Breonna Taylor’s Family Calls for Kentucky Governor to Dump AG Daniel Cameron, Assign New Special Prosecutor to Case

Anne Branigin
·3 mins read
 Demonstrators gather around Rep. Attica Scott (D-KY) and other members of the Black Women’s Collective during a march to the Breonna Taylor memorial at Jefferson Square Park on October 3, 2020, in Louisville, Ky.
Demonstrators gather around Rep. Attica Scott (D-KY) and other members of the Black Women’s Collective during a march to the Breonna Taylor memorial at Jefferson Square Park on October 3, 2020, in Louisville, Ky.

Days after Kentucky Attorney General Daniel Cameron released 15 hours of audio from grand jury proceedings related to the killing of Breonna Taylor, attorneys for Taylor’s family are calling for Gov. Andy Beshear to appoint a new special prosecutor.

As ABC News reports, Taylor’s family wants the case against the Louisville Metro Police who fatally shot her to be reopened, criticizing Cameron for not presenting homicide charges for the grand jury to consider.

“Cameron did not serve as an unbiased prosecutor in this case and intentionally did not present charges to the grand jury that would have pursued justice for Ms. Taylor,” read the open letter, which was shared by attorney Ben Crump.

“It’s an affront to justice that after Louisville police officers unlawfully broke into Breonna Taylor’s apartment and fatally shot her five times, only one officer faces minor charges, and for the bullets that didn’t hit Ms. Taylor,” the letter continued, referring to the three charges of wanton endangerment facing former LMPD detective Brett Hankison.

Hankison, who has previously faced accusations of sexual assault and planting evidence, was indicted for shooting recklessly at Taylor’s home, potentially causing danger to her neighbors.

The letter requested 10,000 signatures to support the petition. As of Monday afternoon, 8,000 people had signed on to the letter.

“Together, we demand a new grand jury to reopen Breonna Taylor’s case, immediately,” wrote Taylor’s attorneys.

Less than two weeks have passed since the grand jury announced its indictments in the Taylor case, but the aftermath of the announcement has brought about a number of substantial twists and turns. Last week, an anonymous member of the grand jury asked for Cameron to release audio from the proceedings, as well as permission to speak freely about the process. Following a judge’s ruling that the audio be released to the court as part of Hankison’s case file, Cameron turned over 15 hours out of a reported 20+ hours of audio detailing what prosecutors presented to the jury.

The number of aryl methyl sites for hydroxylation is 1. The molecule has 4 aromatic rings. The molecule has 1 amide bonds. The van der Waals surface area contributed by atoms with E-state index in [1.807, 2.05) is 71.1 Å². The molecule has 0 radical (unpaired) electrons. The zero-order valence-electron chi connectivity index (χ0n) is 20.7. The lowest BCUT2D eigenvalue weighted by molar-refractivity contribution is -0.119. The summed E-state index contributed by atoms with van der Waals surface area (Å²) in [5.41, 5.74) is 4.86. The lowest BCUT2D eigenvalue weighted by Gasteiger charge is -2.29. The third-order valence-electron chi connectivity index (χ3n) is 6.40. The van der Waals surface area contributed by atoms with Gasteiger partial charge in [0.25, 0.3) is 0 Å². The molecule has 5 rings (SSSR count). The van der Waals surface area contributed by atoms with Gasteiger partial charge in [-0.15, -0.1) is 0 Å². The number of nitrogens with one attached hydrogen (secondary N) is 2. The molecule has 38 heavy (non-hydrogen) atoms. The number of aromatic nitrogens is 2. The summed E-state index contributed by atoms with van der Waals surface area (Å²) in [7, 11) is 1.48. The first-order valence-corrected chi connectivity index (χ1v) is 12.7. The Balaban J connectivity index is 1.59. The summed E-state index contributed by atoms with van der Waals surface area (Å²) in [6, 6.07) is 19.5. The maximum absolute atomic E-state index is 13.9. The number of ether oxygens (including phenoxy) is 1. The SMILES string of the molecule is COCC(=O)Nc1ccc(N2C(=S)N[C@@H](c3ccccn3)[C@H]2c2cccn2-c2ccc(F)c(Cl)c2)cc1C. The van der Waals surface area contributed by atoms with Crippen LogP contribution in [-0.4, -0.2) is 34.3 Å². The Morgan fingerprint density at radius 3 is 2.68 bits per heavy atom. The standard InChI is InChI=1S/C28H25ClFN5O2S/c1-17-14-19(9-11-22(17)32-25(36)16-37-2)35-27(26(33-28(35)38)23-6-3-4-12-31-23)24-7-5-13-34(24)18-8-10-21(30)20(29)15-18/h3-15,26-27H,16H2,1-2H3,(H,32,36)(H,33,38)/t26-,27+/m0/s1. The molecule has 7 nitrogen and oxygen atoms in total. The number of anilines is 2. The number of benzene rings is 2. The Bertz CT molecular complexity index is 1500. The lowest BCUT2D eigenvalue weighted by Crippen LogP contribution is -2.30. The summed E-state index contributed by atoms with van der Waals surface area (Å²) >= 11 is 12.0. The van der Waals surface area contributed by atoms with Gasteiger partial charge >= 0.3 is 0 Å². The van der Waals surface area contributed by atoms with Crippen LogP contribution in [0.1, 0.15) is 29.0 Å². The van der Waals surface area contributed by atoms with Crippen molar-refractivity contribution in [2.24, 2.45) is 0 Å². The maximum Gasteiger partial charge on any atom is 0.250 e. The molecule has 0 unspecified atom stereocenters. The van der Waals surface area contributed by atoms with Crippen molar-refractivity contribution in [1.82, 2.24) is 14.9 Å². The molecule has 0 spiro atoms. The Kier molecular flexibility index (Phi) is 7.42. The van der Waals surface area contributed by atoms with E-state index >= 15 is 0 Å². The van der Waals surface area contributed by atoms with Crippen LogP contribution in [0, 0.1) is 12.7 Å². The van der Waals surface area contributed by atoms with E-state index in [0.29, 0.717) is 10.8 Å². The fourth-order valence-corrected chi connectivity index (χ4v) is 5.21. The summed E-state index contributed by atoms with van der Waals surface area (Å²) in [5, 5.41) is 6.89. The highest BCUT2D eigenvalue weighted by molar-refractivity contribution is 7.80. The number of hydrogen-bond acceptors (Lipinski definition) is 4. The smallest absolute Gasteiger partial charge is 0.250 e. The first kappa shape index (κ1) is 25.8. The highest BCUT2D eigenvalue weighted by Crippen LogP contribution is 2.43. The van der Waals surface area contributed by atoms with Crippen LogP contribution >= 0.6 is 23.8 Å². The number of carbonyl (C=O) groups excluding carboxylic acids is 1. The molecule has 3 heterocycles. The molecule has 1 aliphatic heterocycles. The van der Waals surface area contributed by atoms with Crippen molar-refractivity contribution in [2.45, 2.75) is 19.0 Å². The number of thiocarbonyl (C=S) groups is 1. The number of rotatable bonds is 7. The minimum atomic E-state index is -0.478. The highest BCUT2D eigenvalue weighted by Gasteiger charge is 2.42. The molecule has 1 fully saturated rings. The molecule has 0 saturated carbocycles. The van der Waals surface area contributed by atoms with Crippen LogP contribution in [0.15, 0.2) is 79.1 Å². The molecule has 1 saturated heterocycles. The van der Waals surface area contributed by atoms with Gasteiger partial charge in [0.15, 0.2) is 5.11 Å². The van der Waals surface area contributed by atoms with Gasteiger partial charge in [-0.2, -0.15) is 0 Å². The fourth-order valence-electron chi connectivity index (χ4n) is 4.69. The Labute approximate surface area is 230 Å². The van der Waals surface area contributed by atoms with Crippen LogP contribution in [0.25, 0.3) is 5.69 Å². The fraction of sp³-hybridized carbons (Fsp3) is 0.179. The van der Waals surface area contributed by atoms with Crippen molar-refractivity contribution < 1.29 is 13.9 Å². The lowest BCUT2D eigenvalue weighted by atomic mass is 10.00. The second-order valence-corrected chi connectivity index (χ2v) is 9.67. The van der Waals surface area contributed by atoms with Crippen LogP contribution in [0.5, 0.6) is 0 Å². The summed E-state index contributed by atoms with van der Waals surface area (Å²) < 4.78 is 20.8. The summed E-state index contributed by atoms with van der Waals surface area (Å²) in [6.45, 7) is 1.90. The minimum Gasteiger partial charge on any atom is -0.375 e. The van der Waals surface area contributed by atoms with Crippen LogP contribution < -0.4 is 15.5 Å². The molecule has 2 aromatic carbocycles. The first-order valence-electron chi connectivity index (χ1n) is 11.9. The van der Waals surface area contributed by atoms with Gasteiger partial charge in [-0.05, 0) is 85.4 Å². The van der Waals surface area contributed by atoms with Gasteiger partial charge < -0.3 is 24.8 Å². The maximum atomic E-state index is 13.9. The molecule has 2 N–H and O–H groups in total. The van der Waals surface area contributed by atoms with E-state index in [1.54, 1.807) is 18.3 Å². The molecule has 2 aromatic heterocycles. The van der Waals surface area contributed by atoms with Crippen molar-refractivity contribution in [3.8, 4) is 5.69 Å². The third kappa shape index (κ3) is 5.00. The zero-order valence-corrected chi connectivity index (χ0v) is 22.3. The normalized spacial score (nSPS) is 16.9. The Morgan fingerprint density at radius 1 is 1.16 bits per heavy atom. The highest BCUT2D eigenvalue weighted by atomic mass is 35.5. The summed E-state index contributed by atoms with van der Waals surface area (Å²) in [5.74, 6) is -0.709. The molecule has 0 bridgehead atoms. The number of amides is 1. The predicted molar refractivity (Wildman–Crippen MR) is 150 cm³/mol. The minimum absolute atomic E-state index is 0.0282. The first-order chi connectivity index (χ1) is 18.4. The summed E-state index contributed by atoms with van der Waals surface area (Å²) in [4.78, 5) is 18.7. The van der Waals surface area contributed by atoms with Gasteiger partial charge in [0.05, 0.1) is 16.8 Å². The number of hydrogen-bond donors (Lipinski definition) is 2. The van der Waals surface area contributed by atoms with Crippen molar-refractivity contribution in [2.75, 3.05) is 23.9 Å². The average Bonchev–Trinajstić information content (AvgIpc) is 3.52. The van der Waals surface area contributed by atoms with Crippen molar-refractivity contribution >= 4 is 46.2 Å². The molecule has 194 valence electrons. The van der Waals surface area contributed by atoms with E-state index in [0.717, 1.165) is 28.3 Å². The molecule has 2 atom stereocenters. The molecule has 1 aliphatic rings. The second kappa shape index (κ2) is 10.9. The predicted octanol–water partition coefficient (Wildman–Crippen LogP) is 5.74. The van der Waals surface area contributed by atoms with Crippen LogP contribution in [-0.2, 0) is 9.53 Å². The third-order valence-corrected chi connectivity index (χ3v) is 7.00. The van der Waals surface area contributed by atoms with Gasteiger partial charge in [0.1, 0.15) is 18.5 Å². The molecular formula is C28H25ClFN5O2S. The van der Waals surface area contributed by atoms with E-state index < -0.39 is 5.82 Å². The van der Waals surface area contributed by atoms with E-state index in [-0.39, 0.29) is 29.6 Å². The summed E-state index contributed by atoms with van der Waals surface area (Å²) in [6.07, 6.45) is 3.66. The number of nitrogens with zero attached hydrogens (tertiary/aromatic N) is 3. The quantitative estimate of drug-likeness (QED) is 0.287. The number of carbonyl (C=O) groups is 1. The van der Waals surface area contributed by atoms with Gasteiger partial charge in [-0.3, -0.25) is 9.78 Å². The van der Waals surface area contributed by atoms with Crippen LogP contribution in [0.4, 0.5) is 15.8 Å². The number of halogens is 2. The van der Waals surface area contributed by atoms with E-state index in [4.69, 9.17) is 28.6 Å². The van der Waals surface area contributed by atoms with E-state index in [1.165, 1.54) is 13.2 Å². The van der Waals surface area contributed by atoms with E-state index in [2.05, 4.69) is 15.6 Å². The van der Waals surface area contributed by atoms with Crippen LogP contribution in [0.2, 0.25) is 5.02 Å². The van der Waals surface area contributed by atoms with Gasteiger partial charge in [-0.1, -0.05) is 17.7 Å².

The audio included witness testimony and helped shed light on concerns voiced by jurors. But the recordings did not include Cameron’s recommendations to the grand jury on what charges to bring forward.

Taylor’s family has taken issue with how state prosecutors handled the case, suggesting that Cameron’s office was not thorough in their presentation of the evidence.

Cameron admitted last week that he only recommended one charge in the Taylor case—wanton endangerment against Hankison. In his earlier comments, Cameron had implied the jury agreed with him in deciding not to press harsher charges against the LMPD officers. The anonymous grand juror took issue with this claim, saying they were not aware they could press charges against Sgt. Jonathan Mattingly and Detective Myles Cosgrove, who fatally shot Taylor that night.

“When the grand jurors asked about seeing more body camera video and they actually wanted to see all the body camera video the prosecutor said, ‘we don’t have time,’” family attorney Lonita Baker told WHAS11 News. “That’s also overstepping their role as an adviser to the grand jury.”

Also at issue is whether LMPD announced their presence at Taylor’s home on March 13. Attorneys for Taylor’s family say 11 witnesses told them they hadn’t heard officers announce themselves. The one witness who told grand jurors he did hear police announce their presence had previously told investigators he hadn’t heard them do so.

Detectives seeking the “no-knock warrant” at the 26-year-old emergency medical technician’s home on March 13 testified they’d announced their presence, saying they were explicitly told to do so because Taylor’s goddaughter could be in the apartment.

The detectives also admitted to jurors that the actual target of the drug raid performed at Taylor’s home—her ex-boyfriend—was already in police custody by the time officers arrived at her apartment.

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